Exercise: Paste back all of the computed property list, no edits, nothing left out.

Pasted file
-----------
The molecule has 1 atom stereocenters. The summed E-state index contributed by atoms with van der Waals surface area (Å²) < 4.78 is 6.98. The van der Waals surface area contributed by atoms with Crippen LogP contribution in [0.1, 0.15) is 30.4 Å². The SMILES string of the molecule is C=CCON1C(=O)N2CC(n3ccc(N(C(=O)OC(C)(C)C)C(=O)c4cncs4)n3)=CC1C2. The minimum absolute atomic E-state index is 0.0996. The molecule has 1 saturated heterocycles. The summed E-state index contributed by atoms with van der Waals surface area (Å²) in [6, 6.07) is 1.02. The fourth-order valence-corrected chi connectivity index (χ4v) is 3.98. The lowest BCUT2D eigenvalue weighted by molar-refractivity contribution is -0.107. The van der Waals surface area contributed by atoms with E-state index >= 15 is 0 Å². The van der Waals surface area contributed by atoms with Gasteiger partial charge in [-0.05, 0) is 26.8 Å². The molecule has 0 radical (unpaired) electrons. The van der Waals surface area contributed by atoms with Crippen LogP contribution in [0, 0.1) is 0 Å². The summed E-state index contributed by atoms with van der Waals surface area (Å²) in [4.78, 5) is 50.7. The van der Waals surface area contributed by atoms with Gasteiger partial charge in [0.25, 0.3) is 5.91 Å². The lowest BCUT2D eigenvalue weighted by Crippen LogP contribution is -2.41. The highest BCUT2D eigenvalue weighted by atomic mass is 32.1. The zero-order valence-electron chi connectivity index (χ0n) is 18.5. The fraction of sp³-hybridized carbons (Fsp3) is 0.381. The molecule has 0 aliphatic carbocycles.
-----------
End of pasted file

The molecule has 1 atom stereocenters. The summed E-state index contributed by atoms with van der Waals surface area (Å²) < 4.78 is 6.98. The van der Waals surface area contributed by atoms with Crippen LogP contribution in [0.1, 0.15) is 30.4 Å². The SMILES string of the molecule is C=CCON1C(=O)N2CC(n3ccc(N(C(=O)OC(C)(C)C)C(=O)c4cncs4)n3)=CC1C2. The minimum absolute atomic E-state index is 0.0996. The molecule has 1 saturated heterocycles. The summed E-state index contributed by atoms with van der Waals surface area (Å²) in [6, 6.07) is 1.02. The fourth-order valence-corrected chi connectivity index (χ4v) is 3.98. The lowest BCUT2D eigenvalue weighted by molar-refractivity contribution is -0.107. The van der Waals surface area contributed by atoms with E-state index >= 15 is 0 Å². The van der Waals surface area contributed by atoms with Gasteiger partial charge in [-0.05, 0) is 26.8 Å². The molecule has 0 radical (unpaired) electrons. The van der Waals surface area contributed by atoms with Crippen LogP contribution in [0, 0.1) is 0 Å². The summed E-state index contributed by atoms with van der Waals surface area (Å²) in [4.78, 5) is 50.7. The van der Waals surface area contributed by atoms with Gasteiger partial charge in [0.25, 0.3) is 5.91 Å². The lowest BCUT2D eigenvalue weighted by Crippen LogP contribution is -2.41. The highest BCUT2D eigenvalue weighted by atomic mass is 32.1. The zero-order valence-electron chi connectivity index (χ0n) is 18.5. The fraction of sp³-hybridized carbons (Fsp3) is 0.381. The molecule has 0 aliphatic carbocycles.